Why does the taskbar icon for grouped windows change to something weird?
This question came in from two customers. I’m pretty sure it was two customers rather than one customer going on a fishing expedition because the questions came six months apart, and the scenarios were different.
Suppose you remove all shortcuts to Explorer from the taskbar and the Start menu. Then you create a shortcut to Explorer and put it on the desktop. Wait, you’re not done yet. Now view the Properties of that shortcut, use the Change Icon button, and give it some random icon. The uglier the better.
Last step: Go to the Taskbar properties and set Taskbar buttons to Always combine, hide labels.
All right, now open an Explorer window. Observe that it has the ugly icon in the taskbar rather than an icon that matches the Explorer window that you opened.
What’s going on here?
Last step first: Since you configured the taskbar as Always combine, the icon for the Explorer does not come from the window itself, but is rather the group icon.
Okay, so where does the taskbar get the group icon from? The taskbar looks in the following places to get the group icon:
- A shortcut on the Start menu.
- A shortcut on the desktop.
- The executable itself.
Normally, a shortcut is found on the Start menu, but in this case, the user explicitly removed all shortcuts to
explorer.exe from the Start menu. That means that the winner was the shortcut on the desktop. That shortcut has a really ugly icon, so the taskbar shows the really ugly icon.
In other words, the reason you’re getting an ugly icon is that when Windows tries to figure out the icon to show for Explorer groups, you deleted all the good icons and left only the ugly icon.
Okay, so why does the taskbar even bother looking at shortcuts on the Start menu and on the desktop? Why doesn’t it just show the icon for the executable itself?
A lot of applications don’t bother giving their executable a nice icon. The theory being, “Well, we give our Start menu shortcut a nice icon. And when the program runs, it registers a nice icon when it calls
RegisterClass. The executable itself is buried off in the Program Files directory, which nobody should be messing with anyway, so who cares if it has an ugly icon there?” And then when the taskbar first added the “group icons” feature, a lot of programs showed the wrong icon when collapsed to a group.
So that’s where the first rule comes from: See if there is a shortcut to the program on the Start menu. If so, then use that icon, because that’s the icon the program wants to show to the user to say “Hey, run my program!”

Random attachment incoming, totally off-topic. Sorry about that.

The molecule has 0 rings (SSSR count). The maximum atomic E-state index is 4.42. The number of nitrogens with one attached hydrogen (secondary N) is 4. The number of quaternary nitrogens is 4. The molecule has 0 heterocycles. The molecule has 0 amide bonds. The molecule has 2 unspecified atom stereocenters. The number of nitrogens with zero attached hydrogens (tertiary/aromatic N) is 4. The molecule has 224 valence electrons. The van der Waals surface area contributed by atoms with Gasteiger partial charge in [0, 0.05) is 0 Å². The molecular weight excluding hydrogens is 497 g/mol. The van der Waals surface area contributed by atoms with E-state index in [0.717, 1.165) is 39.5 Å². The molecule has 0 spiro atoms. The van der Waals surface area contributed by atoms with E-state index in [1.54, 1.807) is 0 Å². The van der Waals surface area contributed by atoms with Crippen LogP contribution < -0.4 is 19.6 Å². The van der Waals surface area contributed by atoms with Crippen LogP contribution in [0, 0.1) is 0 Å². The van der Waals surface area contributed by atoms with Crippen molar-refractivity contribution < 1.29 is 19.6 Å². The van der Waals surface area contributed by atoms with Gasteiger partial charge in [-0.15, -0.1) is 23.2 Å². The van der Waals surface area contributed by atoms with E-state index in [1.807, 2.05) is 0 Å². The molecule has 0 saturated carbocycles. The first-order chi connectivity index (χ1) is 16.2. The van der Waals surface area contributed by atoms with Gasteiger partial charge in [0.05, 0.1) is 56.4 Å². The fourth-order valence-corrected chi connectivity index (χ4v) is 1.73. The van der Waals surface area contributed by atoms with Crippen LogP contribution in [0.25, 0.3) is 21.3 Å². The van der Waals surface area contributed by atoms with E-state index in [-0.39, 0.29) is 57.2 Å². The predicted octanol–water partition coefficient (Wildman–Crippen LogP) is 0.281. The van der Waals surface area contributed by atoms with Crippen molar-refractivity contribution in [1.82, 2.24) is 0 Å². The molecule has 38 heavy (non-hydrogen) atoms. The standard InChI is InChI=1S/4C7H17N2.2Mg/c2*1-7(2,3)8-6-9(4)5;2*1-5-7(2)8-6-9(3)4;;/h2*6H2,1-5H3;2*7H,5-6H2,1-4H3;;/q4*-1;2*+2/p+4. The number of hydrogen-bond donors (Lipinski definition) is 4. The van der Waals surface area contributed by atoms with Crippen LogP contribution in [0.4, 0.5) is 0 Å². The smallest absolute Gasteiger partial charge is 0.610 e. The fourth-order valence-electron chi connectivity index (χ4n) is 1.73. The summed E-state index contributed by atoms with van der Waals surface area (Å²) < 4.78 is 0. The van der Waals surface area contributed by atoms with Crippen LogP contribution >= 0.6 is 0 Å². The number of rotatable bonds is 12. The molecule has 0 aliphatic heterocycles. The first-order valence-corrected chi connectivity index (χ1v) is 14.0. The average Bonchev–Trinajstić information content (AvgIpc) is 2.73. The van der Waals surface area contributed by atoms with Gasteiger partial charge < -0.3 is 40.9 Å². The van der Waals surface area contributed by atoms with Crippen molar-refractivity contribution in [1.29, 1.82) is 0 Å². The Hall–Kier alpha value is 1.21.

But even with that, there were still some incorrect icons. Those were from programs who installed their shortcut on the desktop rather than the Start menu. That’s why there is rule number two.
Only if there is no shortcut on the Start menu or the desktop does the taskbar look to the executable itself.
It so happens that Explorer already has to keep track of every shortcut on the Start menu and on the desktop, because it needs to keep track of any hotkeys registered by those shortcuts. Having it keep track of yet another piece of information for every shortcut wasn’t too much of an extra burden.
Bonus chatter: Why not just create a compatibility shim for these ugly applications?
In general, when you find these sorts of compatibility issues, you can choose to fix them either by accommodating the issue in the core operating system, or by creating a compatibility shim that applies only to the applications affected by the issue. If the problem is widespread, then you just have to suck it up and put the compatibility behavior in the core operating system. Otherwise, the compatibility database would be bloated with thousands of entries. What’s more, it’s clear that there will be a very long tail of affected applications, seeing as the default icon for MFC applications is the generic MFC icon, and there are probably a whole lot of vertical-market and line-of-business applications that are just using the default icon without realizing it. These applications are not big-market mainstream applications, so they will likely never come to the attention of the application compatibility team.